If the prescription is not stable without the lipid volume, the program alerts the user that the prescription cannot be compounded if lipids are last and that a pharmacist check may be required (block 164). The program then determines whether lipids can be transferred into the final bag first (block 166), which if not, results in the compound not being prepared (block 168). If the lipids can be transferred first, then line 170 extends to FIG. 3d wherein the number of rinses including the volume of lipids and lipids will be transferred to the final bag first (block 172).
 Returning to block 162, if the prescription is stable without including the lipid volume, then the program calculates all solubilities including the volume of lipids and the lipids will be transferred to the final bag last (block 174) (FIG. 4d). The calculation of solubilities not including the volume of lipids (block 174) is done to calculate the calcium phosphate solubility based on possibly less volume than what was included in the original screening. Therefore, for example, if there were 50 milliliters of lipids in a 200 milliliter total volume PN, then the phosphate calcium solubility evaluation would be done on 150 milliliters.
 After the compatibility groupings and rinses are calculated (blocks 172 and 174), the program then determines whether the total volume excluding lipids is more than the funnel volume (block 176). If yes, line 178 extends to FIG. 4f where the program determines whether lipids are first (block 180) which if yes, results in the program determining whether the number of rinses of a source rinse of base may be held for a rinse in an acceptable sequence (block 182). If it can, the program breaks into compatibility groups and proceeds with compounding with required rinses coming from the selected source container (block 184) and the instructions are transferred to the compounder (block 186). As described above the steps that are described in blocks 182 and 184, while identified as separate steps in the flow chart, are really in actuality interrelated. This is because the number of rinses is a function of the compatibility groups and the compatibility groups must be determined in order to identify where rinses should occur as described earlier.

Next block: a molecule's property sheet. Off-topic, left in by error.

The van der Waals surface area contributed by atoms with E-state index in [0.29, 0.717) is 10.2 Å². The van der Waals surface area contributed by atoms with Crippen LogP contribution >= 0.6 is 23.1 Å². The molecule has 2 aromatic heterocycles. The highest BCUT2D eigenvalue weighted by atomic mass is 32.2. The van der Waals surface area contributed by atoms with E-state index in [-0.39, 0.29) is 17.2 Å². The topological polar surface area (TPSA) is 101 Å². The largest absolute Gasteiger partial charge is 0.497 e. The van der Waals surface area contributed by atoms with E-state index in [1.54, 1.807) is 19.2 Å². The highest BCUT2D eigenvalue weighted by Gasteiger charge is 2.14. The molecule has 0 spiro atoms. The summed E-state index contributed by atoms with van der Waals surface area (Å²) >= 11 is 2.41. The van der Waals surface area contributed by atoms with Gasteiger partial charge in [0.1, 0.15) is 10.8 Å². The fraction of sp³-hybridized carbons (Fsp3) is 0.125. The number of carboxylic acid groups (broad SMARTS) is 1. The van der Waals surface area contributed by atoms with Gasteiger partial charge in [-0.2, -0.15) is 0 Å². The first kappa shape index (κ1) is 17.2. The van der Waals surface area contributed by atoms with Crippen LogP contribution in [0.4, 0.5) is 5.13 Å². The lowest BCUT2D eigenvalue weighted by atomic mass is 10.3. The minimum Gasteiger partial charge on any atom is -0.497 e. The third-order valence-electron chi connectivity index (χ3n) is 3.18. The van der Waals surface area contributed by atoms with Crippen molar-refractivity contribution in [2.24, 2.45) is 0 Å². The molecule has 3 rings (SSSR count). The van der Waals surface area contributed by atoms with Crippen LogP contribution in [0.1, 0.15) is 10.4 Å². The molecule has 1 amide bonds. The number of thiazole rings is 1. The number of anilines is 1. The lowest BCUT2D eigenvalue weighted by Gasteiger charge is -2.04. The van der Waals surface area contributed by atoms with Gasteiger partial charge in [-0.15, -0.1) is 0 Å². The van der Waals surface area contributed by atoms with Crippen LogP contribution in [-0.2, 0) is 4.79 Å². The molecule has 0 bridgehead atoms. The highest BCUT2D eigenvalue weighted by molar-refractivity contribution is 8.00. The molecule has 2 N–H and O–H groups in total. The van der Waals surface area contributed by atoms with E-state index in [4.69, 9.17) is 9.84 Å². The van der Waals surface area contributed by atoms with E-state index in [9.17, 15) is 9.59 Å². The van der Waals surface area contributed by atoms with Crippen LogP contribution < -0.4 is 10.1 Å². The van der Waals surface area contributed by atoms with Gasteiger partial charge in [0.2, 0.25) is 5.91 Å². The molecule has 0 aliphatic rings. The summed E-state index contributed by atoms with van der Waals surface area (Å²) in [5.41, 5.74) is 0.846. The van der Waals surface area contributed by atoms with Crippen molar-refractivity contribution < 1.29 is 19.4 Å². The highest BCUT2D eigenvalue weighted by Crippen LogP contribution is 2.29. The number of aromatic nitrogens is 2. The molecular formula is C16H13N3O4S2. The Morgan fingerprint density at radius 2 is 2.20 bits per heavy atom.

If the total volume excluding lipids is not more than the funnel volume, then the completion of the compounding is done using the low-flow module and can be done in the funnel of the low-flow module compounder. The program determines if a source rinse volume of a component solution can be held back for a final rinse (block 188) which if yes, results in holding back when source rinse volume of a base component and all other ingredients are compounded in the funnel and transferred to the final bag and the funnel is then to be rinsed with the reserve base (block 190) with the rinse transferred to the final bag and transfer instructions are sent to the compounder (block 192).